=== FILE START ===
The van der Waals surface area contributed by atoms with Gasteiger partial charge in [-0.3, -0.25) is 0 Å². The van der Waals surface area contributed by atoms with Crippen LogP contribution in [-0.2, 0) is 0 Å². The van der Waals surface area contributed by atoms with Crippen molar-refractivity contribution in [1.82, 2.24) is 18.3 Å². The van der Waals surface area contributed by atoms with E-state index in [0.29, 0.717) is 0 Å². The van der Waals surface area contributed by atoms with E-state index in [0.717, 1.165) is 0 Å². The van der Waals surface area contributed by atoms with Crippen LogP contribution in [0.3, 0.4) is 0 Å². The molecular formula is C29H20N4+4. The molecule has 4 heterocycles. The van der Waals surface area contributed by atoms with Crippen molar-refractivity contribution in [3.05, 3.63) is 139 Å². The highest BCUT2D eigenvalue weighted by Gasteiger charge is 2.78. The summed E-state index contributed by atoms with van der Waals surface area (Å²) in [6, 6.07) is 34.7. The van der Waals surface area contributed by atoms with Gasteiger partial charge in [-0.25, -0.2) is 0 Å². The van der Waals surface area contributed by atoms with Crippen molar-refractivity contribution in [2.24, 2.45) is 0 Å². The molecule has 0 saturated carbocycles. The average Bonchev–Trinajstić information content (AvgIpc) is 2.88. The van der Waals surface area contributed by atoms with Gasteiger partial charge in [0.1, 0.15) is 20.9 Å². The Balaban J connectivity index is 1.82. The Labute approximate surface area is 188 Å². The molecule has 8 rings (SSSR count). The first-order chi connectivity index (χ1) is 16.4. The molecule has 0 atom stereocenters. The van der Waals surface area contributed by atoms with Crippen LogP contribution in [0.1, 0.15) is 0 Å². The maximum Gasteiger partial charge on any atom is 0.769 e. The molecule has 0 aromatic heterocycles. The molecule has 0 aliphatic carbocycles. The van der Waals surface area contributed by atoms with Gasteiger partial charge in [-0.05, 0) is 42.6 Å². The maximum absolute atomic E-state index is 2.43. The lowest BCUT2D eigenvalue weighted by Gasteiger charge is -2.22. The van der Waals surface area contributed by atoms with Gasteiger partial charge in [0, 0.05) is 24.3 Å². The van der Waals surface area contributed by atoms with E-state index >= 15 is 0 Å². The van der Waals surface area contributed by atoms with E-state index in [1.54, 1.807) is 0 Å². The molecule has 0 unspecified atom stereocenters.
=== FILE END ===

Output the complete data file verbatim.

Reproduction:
The van der Waals surface area contributed by atoms with Gasteiger partial charge in [-0.3, -0.25) is 0 Å². The van der Waals surface area contributed by atoms with Crippen LogP contribution in [-0.2, 0) is 0 Å². The van der Waals surface area contributed by atoms with Crippen molar-refractivity contribution in [1.82, 2.24) is 18.3 Å². The van der Waals surface area contributed by atoms with E-state index in [0.29, 0.717) is 0 Å². The van der Waals surface area contributed by atoms with E-state index in [0.717, 1.165) is 0 Å². The van der Waals surface area contributed by atoms with Crippen LogP contribution in [0.3, 0.4) is 0 Å². The molecular formula is C29H20N4+4. The molecule has 4 heterocycles. The van der Waals surface area contributed by atoms with Crippen molar-refractivity contribution in [3.05, 3.63) is 139 Å². The highest BCUT2D eigenvalue weighted by Gasteiger charge is 2.78. The summed E-state index contributed by atoms with van der Waals surface area (Å²) in [6, 6.07) is 34.7. The van der Waals surface area contributed by atoms with Gasteiger partial charge in [-0.25, -0.2) is 0 Å². The van der Waals surface area contributed by atoms with Crippen molar-refractivity contribution in [2.24, 2.45) is 0 Å². The molecule has 0 saturated carbocycles. The average Bonchev–Trinajstić information content (AvgIpc) is 2.88. The van der Waals surface area contributed by atoms with Gasteiger partial charge in [0.1, 0.15) is 20.9 Å². The Balaban J connectivity index is 1.82. The Labute approximate surface area is 188 Å². The molecule has 8 rings (SSSR count). The first-order chi connectivity index (χ1) is 16.4. The molecule has 0 atom stereocenters. The van der Waals surface area contributed by atoms with Crippen LogP contribution in [0.1, 0.15) is 0 Å². The maximum Gasteiger partial charge on any atom is 0.769 e. The molecule has 0 aromatic heterocycles. The molecule has 0 aliphatic carbocycles. The van der Waals surface area contributed by atoms with Gasteiger partial charge in [-0.05, 0) is 42.6 Å². The maximum absolute atomic E-state index is 2.43. The lowest BCUT2D eigenvalue weighted by Gasteiger charge is -2.22. The van der Waals surface area contributed by atoms with Gasteiger partial charge in [0, 0.05) is 24.3 Å². The van der Waals surface area contributed by atoms with E-state index >= 15 is 0 Å². The van der Waals surface area contributed by atoms with E-state index in [1.54, 1.807) is 0 Å². The molecule has 0 unspecified atom stereocenters.